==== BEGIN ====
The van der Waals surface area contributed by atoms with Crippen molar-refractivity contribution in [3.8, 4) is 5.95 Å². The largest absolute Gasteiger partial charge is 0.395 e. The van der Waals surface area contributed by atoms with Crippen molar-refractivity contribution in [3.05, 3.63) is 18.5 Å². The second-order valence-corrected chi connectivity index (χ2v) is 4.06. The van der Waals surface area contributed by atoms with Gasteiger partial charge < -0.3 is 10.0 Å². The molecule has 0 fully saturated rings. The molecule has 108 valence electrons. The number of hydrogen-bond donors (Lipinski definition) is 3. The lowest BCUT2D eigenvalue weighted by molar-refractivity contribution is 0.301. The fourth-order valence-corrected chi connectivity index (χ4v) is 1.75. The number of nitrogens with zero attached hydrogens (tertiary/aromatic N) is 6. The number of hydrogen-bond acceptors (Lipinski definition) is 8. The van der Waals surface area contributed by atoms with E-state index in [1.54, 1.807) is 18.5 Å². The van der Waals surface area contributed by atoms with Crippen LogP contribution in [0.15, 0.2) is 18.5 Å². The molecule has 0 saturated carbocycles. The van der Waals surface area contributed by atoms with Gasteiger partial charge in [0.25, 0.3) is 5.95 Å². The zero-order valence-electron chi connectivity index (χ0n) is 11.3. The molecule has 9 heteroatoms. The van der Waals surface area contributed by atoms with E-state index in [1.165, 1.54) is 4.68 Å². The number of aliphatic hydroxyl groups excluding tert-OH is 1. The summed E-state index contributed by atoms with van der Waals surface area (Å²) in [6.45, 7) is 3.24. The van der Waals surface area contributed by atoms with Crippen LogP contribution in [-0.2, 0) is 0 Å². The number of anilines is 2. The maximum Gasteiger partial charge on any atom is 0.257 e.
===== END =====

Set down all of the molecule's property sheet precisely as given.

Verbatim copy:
The van der Waals surface area contributed by atoms with Crippen molar-refractivity contribution in [3.8, 4) is 5.95 Å². The largest absolute Gasteiger partial charge is 0.395 e. The van der Waals surface area contributed by atoms with Crippen molar-refractivity contribution in [3.05, 3.63) is 18.5 Å². The second-order valence-corrected chi connectivity index (χ2v) is 4.06. The van der Waals surface area contributed by atoms with Gasteiger partial charge < -0.3 is 10.0 Å². The molecule has 0 fully saturated rings. The molecule has 108 valence electrons. The number of hydrogen-bond donors (Lipinski definition) is 3. The lowest BCUT2D eigenvalue weighted by molar-refractivity contribution is 0.301. The fourth-order valence-corrected chi connectivity index (χ4v) is 1.75. The number of nitrogens with zero attached hydrogens (tertiary/aromatic N) is 6. The number of hydrogen-bond acceptors (Lipinski definition) is 8. The van der Waals surface area contributed by atoms with E-state index in [1.54, 1.807) is 18.5 Å². The van der Waals surface area contributed by atoms with Crippen LogP contribution in [0.15, 0.2) is 18.5 Å². The molecule has 0 saturated carbocycles. The van der Waals surface area contributed by atoms with Gasteiger partial charge in [0.25, 0.3) is 5.95 Å². The zero-order valence-electron chi connectivity index (χ0n) is 11.3. The molecule has 9 heteroatoms. The van der Waals surface area contributed by atoms with E-state index in [1.165, 1.54) is 4.68 Å². The number of aliphatic hydroxyl groups excluding tert-OH is 1. The summed E-state index contributed by atoms with van der Waals surface area (Å²) in [6.45, 7) is 3.24. The van der Waals surface area contributed by atoms with Crippen LogP contribution in [-0.2, 0) is 0 Å². The number of anilines is 2. The maximum Gasteiger partial charge on any atom is 0.257 e.